Every chief scheduled for Ugie dance leaves his home dancing with his followers. He dresses in his traditional regalia permitted by the Oba or granted him on the day of conferment of his title. No chief dresses in a manner or attire not permitted him by the Oba. As a chief moves from home to the palace, he dances with two men beside him among others holding his hand to and from the palace.
On the last day of the festival, that is, the seventh day, Chief Osuma of Benin collects the Ewere and then hands it over to the Ihogbe, who in turn hands Ebewere to the Oba in a dance procession and melodious traditional songs about Ewere.
The Igue festival has however endured and continues to retain its main features despite modernisation in all aspects of political, economic, sociological and technological development. The Bini Kingdom still pays so much attention to traditional matters because, according to the Iyase of Benin, Chief Sam Igbe, tradition is supreme.
Before this year’s event, the Iyase had appealed to all Bini chiefs, Enigie Edionwere, Igiohen and all elders and leaders to encourage and organise youths to enable them take more interest in the Ugie-Ewere celebration. He also appealed to motorists to respect the celebrants on the roads, stressing that, “this festival is a way of expressing our love, joy and goodwill to our people.”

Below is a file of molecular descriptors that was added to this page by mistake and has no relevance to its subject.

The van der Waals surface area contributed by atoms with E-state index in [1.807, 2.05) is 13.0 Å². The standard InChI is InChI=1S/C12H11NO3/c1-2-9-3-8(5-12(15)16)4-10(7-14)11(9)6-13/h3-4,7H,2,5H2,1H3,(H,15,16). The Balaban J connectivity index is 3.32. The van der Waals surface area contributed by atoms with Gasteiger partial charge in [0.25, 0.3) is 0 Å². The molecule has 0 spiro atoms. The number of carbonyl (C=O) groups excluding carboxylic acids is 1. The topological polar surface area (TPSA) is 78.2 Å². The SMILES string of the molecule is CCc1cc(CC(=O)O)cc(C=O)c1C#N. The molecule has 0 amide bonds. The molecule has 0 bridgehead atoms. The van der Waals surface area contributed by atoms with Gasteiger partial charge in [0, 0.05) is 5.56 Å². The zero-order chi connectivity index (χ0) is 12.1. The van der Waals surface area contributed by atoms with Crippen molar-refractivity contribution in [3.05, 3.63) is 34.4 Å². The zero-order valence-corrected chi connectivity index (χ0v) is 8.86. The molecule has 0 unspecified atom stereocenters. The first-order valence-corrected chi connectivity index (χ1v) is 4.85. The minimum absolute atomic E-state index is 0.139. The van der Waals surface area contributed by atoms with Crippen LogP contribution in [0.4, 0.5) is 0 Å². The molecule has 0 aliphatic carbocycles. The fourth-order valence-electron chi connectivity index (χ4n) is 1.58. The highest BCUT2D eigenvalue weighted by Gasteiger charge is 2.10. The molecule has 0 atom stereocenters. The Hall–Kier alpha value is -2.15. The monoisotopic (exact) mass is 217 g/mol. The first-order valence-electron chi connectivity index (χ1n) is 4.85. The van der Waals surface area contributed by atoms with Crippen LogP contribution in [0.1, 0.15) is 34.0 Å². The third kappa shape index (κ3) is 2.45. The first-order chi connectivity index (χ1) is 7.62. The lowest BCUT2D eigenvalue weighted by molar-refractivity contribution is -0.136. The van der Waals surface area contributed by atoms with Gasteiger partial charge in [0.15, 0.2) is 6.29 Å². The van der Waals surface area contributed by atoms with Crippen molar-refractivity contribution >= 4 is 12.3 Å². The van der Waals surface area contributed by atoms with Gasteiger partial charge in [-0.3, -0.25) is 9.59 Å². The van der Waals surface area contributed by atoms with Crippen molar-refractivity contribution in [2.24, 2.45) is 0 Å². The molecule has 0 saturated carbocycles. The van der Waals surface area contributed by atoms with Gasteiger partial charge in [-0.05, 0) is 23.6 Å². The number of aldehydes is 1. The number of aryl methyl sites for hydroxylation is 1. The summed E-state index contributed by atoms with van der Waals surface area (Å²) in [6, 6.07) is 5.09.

This year’s event was, however, marred by serious security problem in the state capital. “The security situation has so deteriorated, with the increasing incidence of policemen and civilians being mowed down by armed robbers,” the Oba lamented, adding, “we and our chiefs are very disturbed by this development, and we have been deliberating on the situation for quite sometime now.”
Expressing sympathy with families that lost members and property, Omo N’Oba Erediauwa prayed God to grant peaceful repose to the souls of those who died, and quick recovery to those receiving treatment in the hospitals.
It on record that it was during the Igue festival that the British on trade expedition turned down the advise of Benin chiefs not to defy the tradition of the people by insisting on seeing Oba Ovenranwen Nogbaisi. The spontaneous reaction of the chiefs ended the life of Consul Philips and his team. This resulted in the Benin Expedition of 1897, which created room for the looting of Benin historical relics including the FESTAC symbol yet to be returned to the ancient city of Benin.